Residential and Civil Construction Alliance of Ontario

Residential and Civil Construction Alliance of Ontario

March 11, 2014 09:30 ET

New RCCAO Study: Approval Process for Municipal Infrastructure Projects is Taking Too Long and Costing Too Much - Municipal Class Environmental Assessment Process to Blame

TORONTO, ONTARIO--(Marketwired - March 11, 2014) - A new study released today by the Residential and Civil Construction Alliance of Ontario shows that not only are core municipal infrastructure projects in Ontario facing long delays by the Municipal Class Environmental Assessment (MCEA) process, those delays are increasing. The new study, an update to a similar one released in 2010, concludes that it now takes an average of more than 26 months to go through the MCEA process compared to 19 months before and the costs of background studies and reports have more than doubled over the past four years.

These findings are part of an independent study commissioned by the RCCAO, and prepared by Frank Zechner, an environmental lawyer based in Toronto. Initial expectations were that the delays would have improved slightly but observers were surprised by the degree by which the delays have actually increased.

"I am very disappointed that the process is actually getting worse. The Ministry of the Environment supports streamlining the approval process for basic or low-risk projects, but no substantive improvements have been made, said RCCAO Executive Director, Andy Manahan.

Among the study findings besides the increased time lines and costs are:

Infrastructure is increasingly inadequate due to age and climate change. The Greater Toronto Area ice storm in December 2013 and flooding in July 2013 are prime examples. Projects, such as cycling paths and lanes - vital for safety - face months or years of delay to assess environmental impacts.

Delays in road reconstructions, bridge rehabilitation, flood control projects and upgrades to sewer and water works can increase public risk. Approvals for aging infrastructure need to be made faster so that our systems are more resilient to withstand both regular use and extreme events such as flooding and ice storms.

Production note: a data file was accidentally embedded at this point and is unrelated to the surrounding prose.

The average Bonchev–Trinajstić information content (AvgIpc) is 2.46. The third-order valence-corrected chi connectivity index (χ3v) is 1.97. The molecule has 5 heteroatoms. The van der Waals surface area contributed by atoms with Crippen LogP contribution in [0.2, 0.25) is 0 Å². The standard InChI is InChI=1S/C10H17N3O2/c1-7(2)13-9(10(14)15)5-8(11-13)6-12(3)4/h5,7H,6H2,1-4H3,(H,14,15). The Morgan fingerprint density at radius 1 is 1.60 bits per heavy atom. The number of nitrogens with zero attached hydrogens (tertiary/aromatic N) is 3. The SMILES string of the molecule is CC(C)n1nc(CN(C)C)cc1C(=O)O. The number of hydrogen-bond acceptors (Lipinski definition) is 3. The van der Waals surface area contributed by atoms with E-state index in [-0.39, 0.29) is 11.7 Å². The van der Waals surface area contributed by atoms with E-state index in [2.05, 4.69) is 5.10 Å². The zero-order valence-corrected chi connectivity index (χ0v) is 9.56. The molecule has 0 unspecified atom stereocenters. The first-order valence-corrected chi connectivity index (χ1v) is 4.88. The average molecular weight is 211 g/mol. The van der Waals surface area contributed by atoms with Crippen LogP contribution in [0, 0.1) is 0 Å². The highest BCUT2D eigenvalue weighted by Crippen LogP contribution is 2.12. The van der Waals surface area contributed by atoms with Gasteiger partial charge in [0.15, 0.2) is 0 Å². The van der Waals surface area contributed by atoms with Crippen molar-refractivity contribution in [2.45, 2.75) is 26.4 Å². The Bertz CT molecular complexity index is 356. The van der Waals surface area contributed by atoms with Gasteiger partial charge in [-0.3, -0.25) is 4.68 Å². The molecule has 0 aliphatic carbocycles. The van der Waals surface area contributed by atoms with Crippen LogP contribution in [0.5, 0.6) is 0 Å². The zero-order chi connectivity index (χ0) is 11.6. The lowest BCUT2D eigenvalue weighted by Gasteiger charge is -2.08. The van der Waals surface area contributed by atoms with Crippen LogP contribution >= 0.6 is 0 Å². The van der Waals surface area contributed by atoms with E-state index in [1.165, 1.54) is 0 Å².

Ontario's Environmental Assessment laws have been in force since 1976 and the current Municipal Class EA process came into existence in 1987 through the Municipal Engineers Association. While other Canadian jurisdictions do not have the same requirements when it comes to basic municipal infrastructure, these jurisdictions are able to complete reviews faster with better economic and environmental outcomes.

"Ontario municipalities have limited resources and every effort should be made to reduce delays and costs for assessing the environmental impacts of basic Municipal infrastructure. While analyzing these projects, it became clear it is taking longer to complete an EA because of the complexity of environmental study reports. This results in higher costs not only for producing the myriad studies but also for municipal staff time" said Zechner.

Among the recommendations:

  • Fast-track schedule B and C Municipal Class projects in the same way that many transit EAs are fast-tracked

  • Reduce the scope and complexity of EA reports and background studies

  • Municipalities should combine Environmental Assessment Act and Planning Act requirements into joint public consultations instead of being done separately, wherever possible

  • Establish greater transparency by posting completed EA reports on the Ministry of the Environment website

  • Reduce potential abuses of the right to request a more detailed EA review through a Part II Order request (referred to as a "bump-up.")

RCCAO is an alliance composed of management and labour groups that represent all facets of the construction industry. Its goal is to work in cooperation with governments and related stakeholders to offer realistic solutions to a variety of challenges facing the construction industry. This is the fourth report that the RCCAO has commissioned on environmental assessments since 2009.

Frank J. E. Zechner is a sole legal practitioner in Toronto who has a construction engineering background from Western Canada and established his own law practice focusing on environmental and construction law in 1999. His clients include a variety of national and Ontario-based businesses as well as non-profit organizations.

For more information, a copy of the report and the Executive Summary, or to arrange interviews with Zechner and/or Manahan please contact Dena Fehir.

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